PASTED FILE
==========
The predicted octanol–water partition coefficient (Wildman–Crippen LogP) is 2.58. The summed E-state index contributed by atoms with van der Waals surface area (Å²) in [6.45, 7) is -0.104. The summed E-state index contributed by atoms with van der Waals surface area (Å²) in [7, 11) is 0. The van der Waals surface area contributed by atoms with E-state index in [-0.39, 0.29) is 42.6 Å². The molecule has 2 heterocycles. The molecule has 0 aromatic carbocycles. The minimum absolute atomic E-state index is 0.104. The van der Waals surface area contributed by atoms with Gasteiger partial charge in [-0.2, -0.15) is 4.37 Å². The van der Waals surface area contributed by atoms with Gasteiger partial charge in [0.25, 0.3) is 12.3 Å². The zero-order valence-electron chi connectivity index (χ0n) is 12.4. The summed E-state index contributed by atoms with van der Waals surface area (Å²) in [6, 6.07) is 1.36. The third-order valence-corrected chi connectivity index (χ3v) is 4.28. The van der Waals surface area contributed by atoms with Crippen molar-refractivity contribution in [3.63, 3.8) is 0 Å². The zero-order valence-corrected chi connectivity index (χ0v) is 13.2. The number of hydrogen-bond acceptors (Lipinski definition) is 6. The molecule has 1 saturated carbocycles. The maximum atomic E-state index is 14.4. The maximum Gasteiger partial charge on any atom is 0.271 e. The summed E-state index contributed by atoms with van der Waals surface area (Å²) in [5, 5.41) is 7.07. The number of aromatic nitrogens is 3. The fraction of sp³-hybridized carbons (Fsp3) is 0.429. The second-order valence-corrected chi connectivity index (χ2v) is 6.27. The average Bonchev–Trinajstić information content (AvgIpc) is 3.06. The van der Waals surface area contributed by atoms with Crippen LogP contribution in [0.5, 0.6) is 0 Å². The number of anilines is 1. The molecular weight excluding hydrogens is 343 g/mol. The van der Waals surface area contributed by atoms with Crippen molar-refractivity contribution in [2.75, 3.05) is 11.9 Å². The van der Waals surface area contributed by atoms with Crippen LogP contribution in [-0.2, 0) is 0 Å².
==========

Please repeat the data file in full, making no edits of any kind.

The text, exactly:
The predicted octanol–water partition coefficient (Wildman–Crippen LogP) is 2.58. The summed E-state index contributed by atoms with van der Waals surface area (Å²) in [6.45, 7) is -0.104. The summed E-state index contributed by atoms with van der Waals surface area (Å²) in [7, 11) is 0. The van der Waals surface area contributed by atoms with E-state index in [-0.39, 0.29) is 42.6 Å². The molecule has 2 heterocycles. The molecule has 0 aromatic carbocycles. The minimum absolute atomic E-state index is 0.104. The van der Waals surface area contributed by atoms with Gasteiger partial charge in [-0.2, -0.15) is 4.37 Å². The van der Waals surface area contributed by atoms with Gasteiger partial charge in [0.25, 0.3) is 12.3 Å². The zero-order valence-electron chi connectivity index (χ0n) is 12.4. The summed E-state index contributed by atoms with van der Waals surface area (Å²) in [6, 6.07) is 1.36. The third-order valence-corrected chi connectivity index (χ3v) is 4.28. The van der Waals surface area contributed by atoms with Crippen molar-refractivity contribution in [3.63, 3.8) is 0 Å². The zero-order valence-corrected chi connectivity index (χ0v) is 13.2. The number of hydrogen-bond acceptors (Lipinski definition) is 6. The molecule has 1 saturated carbocycles. The maximum atomic E-state index is 14.4. The maximum Gasteiger partial charge on any atom is 0.271 e. The summed E-state index contributed by atoms with van der Waals surface area (Å²) in [5, 5.41) is 7.07. The number of aromatic nitrogens is 3. The fraction of sp³-hybridized carbons (Fsp3) is 0.429. The second-order valence-corrected chi connectivity index (χ2v) is 6.27. The average Bonchev–Trinajstić information content (AvgIpc) is 3.06. The van der Waals surface area contributed by atoms with Crippen LogP contribution in [0.5, 0.6) is 0 Å². The number of anilines is 1. The molecular weight excluding hydrogens is 343 g/mol. The van der Waals surface area contributed by atoms with Crippen molar-refractivity contribution in [2.75, 3.05) is 11.9 Å². The van der Waals surface area contributed by atoms with Crippen LogP contribution in [-0.2, 0) is 0 Å².